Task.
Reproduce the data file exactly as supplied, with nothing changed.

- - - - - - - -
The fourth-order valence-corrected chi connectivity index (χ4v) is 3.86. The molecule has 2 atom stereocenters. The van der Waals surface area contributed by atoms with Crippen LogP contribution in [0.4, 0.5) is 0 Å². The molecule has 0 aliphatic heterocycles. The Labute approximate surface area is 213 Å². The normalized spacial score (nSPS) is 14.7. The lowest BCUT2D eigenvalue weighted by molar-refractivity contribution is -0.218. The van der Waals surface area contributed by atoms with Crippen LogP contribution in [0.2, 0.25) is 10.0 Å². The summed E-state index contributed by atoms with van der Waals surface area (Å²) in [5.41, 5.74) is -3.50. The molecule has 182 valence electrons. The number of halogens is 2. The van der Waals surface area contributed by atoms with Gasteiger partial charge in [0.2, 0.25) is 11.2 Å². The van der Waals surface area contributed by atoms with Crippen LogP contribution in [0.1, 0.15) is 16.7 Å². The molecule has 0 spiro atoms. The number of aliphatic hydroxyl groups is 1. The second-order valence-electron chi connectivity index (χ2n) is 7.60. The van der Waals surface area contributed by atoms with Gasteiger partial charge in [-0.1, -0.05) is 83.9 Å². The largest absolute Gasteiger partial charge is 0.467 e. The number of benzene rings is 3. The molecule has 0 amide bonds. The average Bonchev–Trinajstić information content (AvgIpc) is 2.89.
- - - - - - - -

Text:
The fourth-order valence-corrected chi connectivity index (χ4v) is 3.86. The molecule has 2 atom stereocenters. The van der Waals surface area contributed by atoms with Crippen LogP contribution in [0.4, 0.5) is 0 Å². The molecule has 0 aliphatic heterocycles. The Labute approximate surface area is 213 Å². The normalized spacial score (nSPS) is 14.7. The lowest BCUT2D eigenvalue weighted by molar-refractivity contribution is -0.218. The van der Waals surface area contributed by atoms with Crippen LogP contribution in [0.2, 0.25) is 10.0 Å². The summed E-state index contributed by atoms with van der Waals surface area (Å²) in [5.41, 5.74) is -3.50. The molecule has 182 valence electrons. The number of halogens is 2. The van der Waals surface area contributed by atoms with Gasteiger partial charge in [0.2, 0.25) is 11.2 Å². The van der Waals surface area contributed by atoms with Crippen LogP contribution in [0.1, 0.15) is 16.7 Å². The molecule has 0 spiro atoms. The number of aliphatic hydroxyl groups is 1. The second-order valence-electron chi connectivity index (χ2n) is 7.60. The van der Waals surface area contributed by atoms with Gasteiger partial charge in [-0.1, -0.05) is 83.9 Å². The largest absolute Gasteiger partial charge is 0.467 e. The number of benzene rings is 3. The molecule has 0 amide bonds. The average Bonchev–Trinajstić information content (AvgIpc) is 2.89.